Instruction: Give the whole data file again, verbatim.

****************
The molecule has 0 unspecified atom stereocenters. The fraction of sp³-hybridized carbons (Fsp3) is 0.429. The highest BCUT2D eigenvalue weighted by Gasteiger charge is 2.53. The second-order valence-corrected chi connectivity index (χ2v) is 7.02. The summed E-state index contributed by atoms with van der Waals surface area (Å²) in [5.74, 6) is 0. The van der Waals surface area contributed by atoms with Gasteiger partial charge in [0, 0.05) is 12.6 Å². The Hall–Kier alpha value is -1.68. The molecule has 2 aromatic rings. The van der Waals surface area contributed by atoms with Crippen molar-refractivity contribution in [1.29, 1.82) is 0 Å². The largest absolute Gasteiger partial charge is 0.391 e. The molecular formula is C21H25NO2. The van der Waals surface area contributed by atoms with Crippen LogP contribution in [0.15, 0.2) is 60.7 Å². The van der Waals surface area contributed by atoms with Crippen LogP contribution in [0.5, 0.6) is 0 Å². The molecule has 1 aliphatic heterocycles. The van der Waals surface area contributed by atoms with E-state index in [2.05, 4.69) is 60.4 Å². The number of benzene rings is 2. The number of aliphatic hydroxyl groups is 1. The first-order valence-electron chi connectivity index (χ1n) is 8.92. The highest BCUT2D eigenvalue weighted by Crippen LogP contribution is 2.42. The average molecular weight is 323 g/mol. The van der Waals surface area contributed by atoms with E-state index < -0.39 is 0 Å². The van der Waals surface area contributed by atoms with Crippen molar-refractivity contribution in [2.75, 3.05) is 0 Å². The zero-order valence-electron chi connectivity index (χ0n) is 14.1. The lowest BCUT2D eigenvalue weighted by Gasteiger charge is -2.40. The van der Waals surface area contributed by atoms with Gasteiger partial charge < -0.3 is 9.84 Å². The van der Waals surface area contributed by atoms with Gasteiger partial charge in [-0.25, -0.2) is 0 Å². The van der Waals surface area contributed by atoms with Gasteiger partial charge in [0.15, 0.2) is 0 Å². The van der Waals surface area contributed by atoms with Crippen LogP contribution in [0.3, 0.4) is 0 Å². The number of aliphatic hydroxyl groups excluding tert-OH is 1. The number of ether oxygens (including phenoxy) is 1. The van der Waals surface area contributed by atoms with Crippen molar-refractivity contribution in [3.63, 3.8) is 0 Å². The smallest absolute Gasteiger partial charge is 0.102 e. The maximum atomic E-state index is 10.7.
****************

The molecule has 0 unspecified atom stereocenters. The fraction of sp³-hybridized carbons (Fsp3) is 0.429. The highest BCUT2D eigenvalue weighted by Gasteiger charge is 2.53. The second-order valence-corrected chi connectivity index (χ2v) is 7.02. The summed E-state index contributed by atoms with van der Waals surface area (Å²) in [5.74, 6) is 0. The van der Waals surface area contributed by atoms with Gasteiger partial charge in [0, 0.05) is 12.6 Å². The Hall–Kier alpha value is -1.68. The molecule has 2 aromatic rings. The van der Waals surface area contributed by atoms with Crippen molar-refractivity contribution in [1.29, 1.82) is 0 Å². The largest absolute Gasteiger partial charge is 0.391 e. The molecular formula is C21H25NO2. The van der Waals surface area contributed by atoms with Crippen LogP contribution in [0.15, 0.2) is 60.7 Å². The van der Waals surface area contributed by atoms with Crippen LogP contribution in [0.5, 0.6) is 0 Å². The molecule has 1 aliphatic heterocycles. The van der Waals surface area contributed by atoms with E-state index in [2.05, 4.69) is 60.4 Å². The number of benzene rings is 2. The number of aliphatic hydroxyl groups is 1. The first-order valence-electron chi connectivity index (χ1n) is 8.92. The highest BCUT2D eigenvalue weighted by Crippen LogP contribution is 2.42. The average molecular weight is 323 g/mol. The van der Waals surface area contributed by atoms with E-state index < -0.39 is 0 Å². The van der Waals surface area contributed by atoms with Crippen molar-refractivity contribution in [2.75, 3.05) is 0 Å². The zero-order valence-electron chi connectivity index (χ0n) is 14.1. The lowest BCUT2D eigenvalue weighted by Gasteiger charge is -2.40. The van der Waals surface area contributed by atoms with Gasteiger partial charge < -0.3 is 9.84 Å². The van der Waals surface area contributed by atoms with Gasteiger partial charge in [-0.25, -0.2) is 0 Å². The van der Waals surface area contributed by atoms with Gasteiger partial charge in [0.15, 0.2) is 0 Å². The van der Waals surface area contributed by atoms with Crippen LogP contribution in [0.3, 0.4) is 0 Å². The number of aliphatic hydroxyl groups excluding tert-OH is 1. The number of ether oxygens (including phenoxy) is 1. The van der Waals surface area contributed by atoms with Crippen molar-refractivity contribution in [3.63, 3.8) is 0 Å². The smallest absolute Gasteiger partial charge is 0.102 e. The maximum atomic E-state index is 10.7.